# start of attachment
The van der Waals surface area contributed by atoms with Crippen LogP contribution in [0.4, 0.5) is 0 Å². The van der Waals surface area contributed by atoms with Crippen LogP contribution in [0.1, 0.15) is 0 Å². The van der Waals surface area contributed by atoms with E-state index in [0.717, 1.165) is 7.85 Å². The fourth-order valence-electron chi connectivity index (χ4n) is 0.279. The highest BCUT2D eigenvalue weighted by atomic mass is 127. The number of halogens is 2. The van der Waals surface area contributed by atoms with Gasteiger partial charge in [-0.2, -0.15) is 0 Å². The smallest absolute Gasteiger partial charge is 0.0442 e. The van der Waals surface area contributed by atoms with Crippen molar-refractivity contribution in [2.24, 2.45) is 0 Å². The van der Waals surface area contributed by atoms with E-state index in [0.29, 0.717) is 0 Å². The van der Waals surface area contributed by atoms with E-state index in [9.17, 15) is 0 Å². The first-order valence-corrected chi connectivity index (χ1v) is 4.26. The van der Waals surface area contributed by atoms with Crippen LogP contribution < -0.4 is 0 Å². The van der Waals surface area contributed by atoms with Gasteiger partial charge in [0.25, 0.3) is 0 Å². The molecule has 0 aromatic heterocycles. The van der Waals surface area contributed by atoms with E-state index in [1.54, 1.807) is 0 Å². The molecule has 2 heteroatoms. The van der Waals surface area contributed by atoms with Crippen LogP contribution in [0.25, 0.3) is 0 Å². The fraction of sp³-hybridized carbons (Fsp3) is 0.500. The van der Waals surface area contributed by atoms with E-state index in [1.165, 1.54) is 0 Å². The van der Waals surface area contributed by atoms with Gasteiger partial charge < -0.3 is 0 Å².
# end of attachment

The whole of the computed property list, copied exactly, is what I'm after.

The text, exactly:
The van der Waals surface area contributed by atoms with Crippen LogP contribution in [0.4, 0.5) is 0 Å². The van der Waals surface area contributed by atoms with Crippen LogP contribution in [0.1, 0.15) is 0 Å². The van der Waals surface area contributed by atoms with E-state index in [0.717, 1.165) is 7.85 Å². The fourth-order valence-electron chi connectivity index (χ4n) is 0.279. The highest BCUT2D eigenvalue weighted by atomic mass is 127. The number of halogens is 2. The van der Waals surface area contributed by atoms with Gasteiger partial charge in [-0.2, -0.15) is 0 Å². The smallest absolute Gasteiger partial charge is 0.0442 e. The van der Waals surface area contributed by atoms with Crippen molar-refractivity contribution in [2.24, 2.45) is 0 Å². The van der Waals surface area contributed by atoms with E-state index in [0.29, 0.717) is 0 Å². The van der Waals surface area contributed by atoms with E-state index in [9.17, 15) is 0 Å². The first-order valence-corrected chi connectivity index (χ1v) is 4.26. The van der Waals surface area contributed by atoms with Crippen LogP contribution < -0.4 is 0 Å². The van der Waals surface area contributed by atoms with Gasteiger partial charge in [0.25, 0.3) is 0 Å². The molecule has 0 aromatic heterocycles. The van der Waals surface area contributed by atoms with E-state index in [1.54, 1.807) is 0 Å². The molecule has 2 heteroatoms. The van der Waals surface area contributed by atoms with Crippen LogP contribution in [0.25, 0.3) is 0 Å². The fraction of sp³-hybridized carbons (Fsp3) is 0.500. The van der Waals surface area contributed by atoms with E-state index in [1.165, 1.54) is 0 Å². The van der Waals surface area contributed by atoms with Gasteiger partial charge < -0.3 is 0 Å².